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When A Stranger Comes to Call

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In her erudite piece on the history of apostolic religious life, Sister Sandra Schneiders notes at the outset that she is writing to correct those who write "dogmatically" about the subject but have "no lived experience of or academic competence" to back up what they say.

Nothing she says points to me, who has written quite a bit about that topic, but I certainly fit the description. Obviously I've never been a sister in apostolic life nor do I consider myself a scholar of it.

On the other hand, it's perfectly legitimate to debate whether or not what I or anyone else writing about the current crisis is dogmatic, which I assume means rigid conviction untempered by reason or knowledge. That's fair game.

But her comment indirectly raises another issue: the role of the outsider.

For decades I've written about religion and often have found myself suspect because I don't belong to the religious group I'm writing about. During most of American history, religion was protected from journalistic scrutiny, except for the most explosive scandals or curious phenomena. When that began to change in the 1960s, and religion was beginning to be covered like other subjects, many religious groups bristled.

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As a non-Catholic, I've encountered a mix of responses from Catholics I've covered. Some have been open and cooperative; others dismissive, even hostile. Sometimes Catholics assume I couldn't possibly get it right because I haven't grown up in it (though I was raised in a thoroughly Catholic working class culture)and others consider my presence an intrusion into an area I should regard as foreign and off-limits.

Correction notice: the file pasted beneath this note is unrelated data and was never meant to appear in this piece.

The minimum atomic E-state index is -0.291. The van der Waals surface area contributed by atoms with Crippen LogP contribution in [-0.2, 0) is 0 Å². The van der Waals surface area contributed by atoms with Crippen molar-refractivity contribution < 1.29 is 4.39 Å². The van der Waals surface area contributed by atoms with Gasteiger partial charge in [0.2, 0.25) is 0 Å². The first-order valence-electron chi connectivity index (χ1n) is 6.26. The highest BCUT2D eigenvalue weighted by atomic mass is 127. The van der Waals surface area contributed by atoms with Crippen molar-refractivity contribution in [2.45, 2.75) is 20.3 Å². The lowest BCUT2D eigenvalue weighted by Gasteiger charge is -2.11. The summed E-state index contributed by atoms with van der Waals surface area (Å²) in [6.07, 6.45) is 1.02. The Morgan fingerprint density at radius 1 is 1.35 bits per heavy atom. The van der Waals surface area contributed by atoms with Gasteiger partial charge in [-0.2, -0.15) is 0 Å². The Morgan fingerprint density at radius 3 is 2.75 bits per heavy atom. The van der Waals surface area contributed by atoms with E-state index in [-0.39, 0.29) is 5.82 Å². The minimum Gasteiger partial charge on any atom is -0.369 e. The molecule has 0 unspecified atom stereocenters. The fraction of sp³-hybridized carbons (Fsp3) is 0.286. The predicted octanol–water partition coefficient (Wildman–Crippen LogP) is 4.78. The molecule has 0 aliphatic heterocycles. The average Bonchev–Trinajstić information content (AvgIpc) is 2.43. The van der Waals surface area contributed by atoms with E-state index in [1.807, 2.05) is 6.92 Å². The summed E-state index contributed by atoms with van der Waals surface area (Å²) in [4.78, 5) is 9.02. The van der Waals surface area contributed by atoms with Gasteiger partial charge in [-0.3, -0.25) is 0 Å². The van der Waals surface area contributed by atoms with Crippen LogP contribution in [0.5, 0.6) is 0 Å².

That all goes with the territory. Sisters have had many good reasons for protecting their privacy. I respect those motivations. The price of even appearing to voice dissent can be considerable and they share a common trait with most tight-knit religious communities: wariness of accepting an outsider's views as valid.

Written work should indeed be judged as to its soundness. Nothing protects any outsider from tough scrutiny and if something is empty dogmatism it should be labeled as such.

But I'd also maintain that Catholics and every religious group need outsiders with a detached, objective look at their own practices and beliefs in order to keep them honest. It doesn't make those writings all right, but it does offer some balance in institutions that have survived forever on their own unchecked mythologies.

Outsiders are essential, I believe, but they shouldn't expect to hear much from those they write about. Either the subjects think the accounts go against, dare I say, their own dogmatic interpretations, or they say they're in agreement but must remain silent.

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